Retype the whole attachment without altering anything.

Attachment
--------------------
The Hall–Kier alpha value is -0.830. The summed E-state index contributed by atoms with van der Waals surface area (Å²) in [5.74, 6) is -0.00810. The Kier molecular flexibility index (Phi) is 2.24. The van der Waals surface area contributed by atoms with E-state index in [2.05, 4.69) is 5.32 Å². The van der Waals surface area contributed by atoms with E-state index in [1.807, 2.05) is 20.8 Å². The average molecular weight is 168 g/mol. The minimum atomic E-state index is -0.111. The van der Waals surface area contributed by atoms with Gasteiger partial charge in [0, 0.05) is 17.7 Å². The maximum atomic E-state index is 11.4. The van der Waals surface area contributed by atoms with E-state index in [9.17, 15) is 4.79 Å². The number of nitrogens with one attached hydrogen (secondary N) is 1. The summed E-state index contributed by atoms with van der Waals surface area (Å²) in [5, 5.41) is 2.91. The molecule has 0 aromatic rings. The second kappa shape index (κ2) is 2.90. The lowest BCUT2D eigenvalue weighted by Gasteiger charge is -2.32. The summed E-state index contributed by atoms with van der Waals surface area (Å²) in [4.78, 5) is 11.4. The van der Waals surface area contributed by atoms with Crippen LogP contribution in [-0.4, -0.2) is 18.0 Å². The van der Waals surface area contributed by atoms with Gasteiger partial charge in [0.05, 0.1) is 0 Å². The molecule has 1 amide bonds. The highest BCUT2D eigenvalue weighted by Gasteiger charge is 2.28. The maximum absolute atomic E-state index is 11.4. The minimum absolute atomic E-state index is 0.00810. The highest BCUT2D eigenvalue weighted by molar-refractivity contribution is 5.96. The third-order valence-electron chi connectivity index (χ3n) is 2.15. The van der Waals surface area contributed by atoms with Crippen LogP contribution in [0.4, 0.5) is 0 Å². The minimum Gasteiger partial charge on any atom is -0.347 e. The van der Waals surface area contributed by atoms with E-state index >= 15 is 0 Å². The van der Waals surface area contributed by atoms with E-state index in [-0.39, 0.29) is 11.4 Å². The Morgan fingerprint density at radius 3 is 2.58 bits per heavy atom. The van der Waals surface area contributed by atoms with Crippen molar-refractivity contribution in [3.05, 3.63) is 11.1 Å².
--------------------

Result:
The Hall–Kier alpha value is -0.830. The summed E-state index contributed by atoms with van der Waals surface area (Å²) in [5.74, 6) is -0.00810. The Kier molecular flexibility index (Phi) is 2.24. The van der Waals surface area contributed by atoms with E-state index in [2.05, 4.69) is 5.32 Å². The van der Waals surface area contributed by atoms with E-state index in [1.807, 2.05) is 20.8 Å². The average molecular weight is 168 g/mol. The minimum atomic E-state index is -0.111. The van der Waals surface area contributed by atoms with Gasteiger partial charge in [0, 0.05) is 17.7 Å². The maximum atomic E-state index is 11.4. The van der Waals surface area contributed by atoms with E-state index in [9.17, 15) is 4.79 Å². The number of nitrogens with one attached hydrogen (secondary N) is 1. The summed E-state index contributed by atoms with van der Waals surface area (Å²) in [5, 5.41) is 2.91. The molecule has 0 aromatic rings. The second kappa shape index (κ2) is 2.90. The lowest BCUT2D eigenvalue weighted by Gasteiger charge is -2.32. The summed E-state index contributed by atoms with van der Waals surface area (Å²) in [4.78, 5) is 11.4. The van der Waals surface area contributed by atoms with Crippen LogP contribution in [-0.4, -0.2) is 18.0 Å². The van der Waals surface area contributed by atoms with Gasteiger partial charge in [0.05, 0.1) is 0 Å². The molecule has 1 amide bonds. The highest BCUT2D eigenvalue weighted by Gasteiger charge is 2.28. The maximum absolute atomic E-state index is 11.4. The minimum absolute atomic E-state index is 0.00810. The highest BCUT2D eigenvalue weighted by molar-refractivity contribution is 5.96. The third-order valence-electron chi connectivity index (χ3n) is 2.15. The van der Waals surface area contributed by atoms with Crippen LogP contribution in [0.4, 0.5) is 0 Å². The minimum Gasteiger partial charge on any atom is -0.347 e. The van der Waals surface area contributed by atoms with E-state index >= 15 is 0 Å². The van der Waals surface area contributed by atoms with E-state index in [-0.39, 0.29) is 11.4 Å². The Morgan fingerprint density at radius 3 is 2.58 bits per heavy atom. The van der Waals surface area contributed by atoms with Crippen molar-refractivity contribution in [3.05, 3.63) is 11.1 Å².